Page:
We also – shock, horror! in those days –started releasing fish we really didn't want. We copped all sorts of uninformed criticism but stuck to our guns and did what is now considered a perfectly normal way to treat a fish.
We realised also the damage left-over set lines did to other wildlife, trapping birds, lizards and other animals as well causing prime fish to die lingering deaths.
As the years passed and we became more adept at various techniques we developed a sense of hunting, rather than killing, and learned to take photographs instead of dead fish as trophies, and to take only what we needed to eat.
Pleasingly, that is now the norm for many anglers and the new Fisheries rule simply reinforces what has become the modern attitude amongst fishers.
Admittedly, we did have some fun with other people's set lines. On one occasion we found one line baited with a quarter of a rabbit on each hook. We removed the baits, straightened out the 12/0 hooks with a pair of pliers and then replaced the line in the water. Can you imagine the story that would have generated in the pub later, with the story of the big cod that got away!
On another occasion we pulled in a set line in the Murrumbidgee River, took the bait off it then hooked on a dead red-bellied black snake we had found and tossed it back in the river. Another great pub story presumably eventuated.
Other things we mischievously added to set lines over the years include a paddymelon, a large rock, a lump of water pipe, the remains of a roast chicken and a road-kill wombat. To the owners of those lines, my fond regards for the fun you gave us and my apologies to the wombat for such an unseemly disposal!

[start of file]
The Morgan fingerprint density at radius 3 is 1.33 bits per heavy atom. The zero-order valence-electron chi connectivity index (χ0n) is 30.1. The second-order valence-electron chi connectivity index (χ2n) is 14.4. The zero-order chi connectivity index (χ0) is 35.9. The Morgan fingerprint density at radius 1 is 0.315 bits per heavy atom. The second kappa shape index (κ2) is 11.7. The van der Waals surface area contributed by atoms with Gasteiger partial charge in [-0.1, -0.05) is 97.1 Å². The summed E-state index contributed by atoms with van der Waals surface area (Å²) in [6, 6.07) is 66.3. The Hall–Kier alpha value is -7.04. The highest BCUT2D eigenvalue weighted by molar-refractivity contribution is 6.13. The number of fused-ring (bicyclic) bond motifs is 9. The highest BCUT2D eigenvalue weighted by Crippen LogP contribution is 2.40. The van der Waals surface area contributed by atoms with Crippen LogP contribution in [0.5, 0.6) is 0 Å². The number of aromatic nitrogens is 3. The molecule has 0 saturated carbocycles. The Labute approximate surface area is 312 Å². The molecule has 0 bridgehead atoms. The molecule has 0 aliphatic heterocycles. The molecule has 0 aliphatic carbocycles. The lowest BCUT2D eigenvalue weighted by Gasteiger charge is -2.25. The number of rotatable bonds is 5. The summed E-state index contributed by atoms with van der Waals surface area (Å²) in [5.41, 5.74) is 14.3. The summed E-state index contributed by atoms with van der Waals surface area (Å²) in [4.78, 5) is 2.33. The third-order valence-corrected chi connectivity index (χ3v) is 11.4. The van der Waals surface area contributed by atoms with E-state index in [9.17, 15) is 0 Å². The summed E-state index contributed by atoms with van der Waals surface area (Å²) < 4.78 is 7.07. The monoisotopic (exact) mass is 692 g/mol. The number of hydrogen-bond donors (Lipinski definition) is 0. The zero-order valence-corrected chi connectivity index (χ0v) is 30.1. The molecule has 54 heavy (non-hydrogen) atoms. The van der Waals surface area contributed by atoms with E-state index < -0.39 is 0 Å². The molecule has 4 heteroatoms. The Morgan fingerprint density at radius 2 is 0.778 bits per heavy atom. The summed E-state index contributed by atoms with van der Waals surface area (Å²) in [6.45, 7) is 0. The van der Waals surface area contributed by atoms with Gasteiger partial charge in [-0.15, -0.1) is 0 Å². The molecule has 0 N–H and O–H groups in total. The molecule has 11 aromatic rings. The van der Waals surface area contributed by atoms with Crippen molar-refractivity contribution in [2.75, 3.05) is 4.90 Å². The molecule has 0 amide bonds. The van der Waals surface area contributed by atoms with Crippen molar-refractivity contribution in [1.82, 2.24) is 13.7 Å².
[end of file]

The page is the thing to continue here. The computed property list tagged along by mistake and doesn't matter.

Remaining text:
Changes to the possession law also are welcomed. Previously, in general terms you could be charged with excess fish in possession only in close proximity to a waterway. That meant that people who sneaked home with excess fish could go unchallenged, even if the authorities knew about it.
Now, under the new law, fisheries inspectors can knock off a villain anywhere, whether near a waterway or not.
I was a great proponent of this law after having seen it working in Victoria and in some overseas countries where abalone, salmon, snapper and other fish that had been implanted with traceable microchips and taken illegally were later traced to individual homes, garages or warehouses miles from the place of capture and the villains were quite rightly knocked off.
With the new law, no villain with an excess catch can ever feel safe until perhaps all the evidence is eaten or otherwise disposed of. A great deterrent.
One of the most sensible changes was to bring the muddled mix of eight different types of trout waters down to two – artificial fly and lure waters and general trout waters. I campaigned for years for these changes, arguing that the rules were too complex for even the most dedicated angler to understand and obey and that all of us were at risk of prosecution unnecessarily. Now there can be no excuse for breaking the law.
Changing the legal length of Murray cod, initially from 50cm to 55cm, then eventually to 60cm, is also sensible. It reinforces the regard in which we hold cod and helps in releasing as big a proportion as possible of those caught.
Many people subscribe to the idea that cod are not fish that should be killed and this rule can do nothing but assist in propagating that view.
The other changes to freshwater fishing rules all seem eminently sensible and reflect attitudes anglers have shown in recent years. This is a good example of the Department taking a mix of public opinion, scientific opinion and commonsense and distilling them to come up with useful and meaningful changes to the laws. We and the fish will benefit.Reads: 786